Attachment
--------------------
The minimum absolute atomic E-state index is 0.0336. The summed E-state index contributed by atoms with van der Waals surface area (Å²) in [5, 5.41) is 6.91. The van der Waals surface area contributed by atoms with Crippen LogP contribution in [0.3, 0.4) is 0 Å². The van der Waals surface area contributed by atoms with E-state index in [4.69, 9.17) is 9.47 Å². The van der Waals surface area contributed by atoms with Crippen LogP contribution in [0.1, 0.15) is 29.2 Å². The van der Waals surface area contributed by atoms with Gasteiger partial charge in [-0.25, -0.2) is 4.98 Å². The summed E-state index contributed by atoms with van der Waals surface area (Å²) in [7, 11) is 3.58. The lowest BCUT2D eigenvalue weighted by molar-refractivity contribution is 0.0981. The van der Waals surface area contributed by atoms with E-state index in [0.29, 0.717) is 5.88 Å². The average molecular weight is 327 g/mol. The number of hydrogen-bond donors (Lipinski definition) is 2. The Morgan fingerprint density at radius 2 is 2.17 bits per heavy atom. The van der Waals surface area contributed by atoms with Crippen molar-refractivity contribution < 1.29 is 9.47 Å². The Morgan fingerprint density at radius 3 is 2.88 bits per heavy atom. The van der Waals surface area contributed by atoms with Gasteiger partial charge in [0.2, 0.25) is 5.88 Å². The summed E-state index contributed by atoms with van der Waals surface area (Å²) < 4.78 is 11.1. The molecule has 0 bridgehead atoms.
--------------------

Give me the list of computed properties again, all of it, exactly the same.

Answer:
The minimum absolute atomic E-state index is 0.0336. The summed E-state index contributed by atoms with van der Waals surface area (Å²) in [5, 5.41) is 6.91. The van der Waals surface area contributed by atoms with Crippen LogP contribution in [0.3, 0.4) is 0 Å². The van der Waals surface area contributed by atoms with E-state index in [4.69, 9.17) is 9.47 Å². The van der Waals surface area contributed by atoms with Crippen LogP contribution in [0.1, 0.15) is 29.2 Å². The van der Waals surface area contributed by atoms with Gasteiger partial charge in [-0.25, -0.2) is 4.98 Å². The summed E-state index contributed by atoms with van der Waals surface area (Å²) in [7, 11) is 3.58. The lowest BCUT2D eigenvalue weighted by molar-refractivity contribution is 0.0981. The van der Waals surface area contributed by atoms with E-state index in [0.29, 0.717) is 5.88 Å². The average molecular weight is 327 g/mol. The number of hydrogen-bond donors (Lipinski definition) is 2. The Morgan fingerprint density at radius 2 is 2.17 bits per heavy atom. The van der Waals surface area contributed by atoms with Crippen molar-refractivity contribution < 1.29 is 9.47 Å². The Morgan fingerprint density at radius 3 is 2.88 bits per heavy atom. The van der Waals surface area contributed by atoms with Gasteiger partial charge in [0.2, 0.25) is 5.88 Å². The summed E-state index contributed by atoms with van der Waals surface area (Å²) < 4.78 is 11.1. The molecule has 0 bridgehead atoms.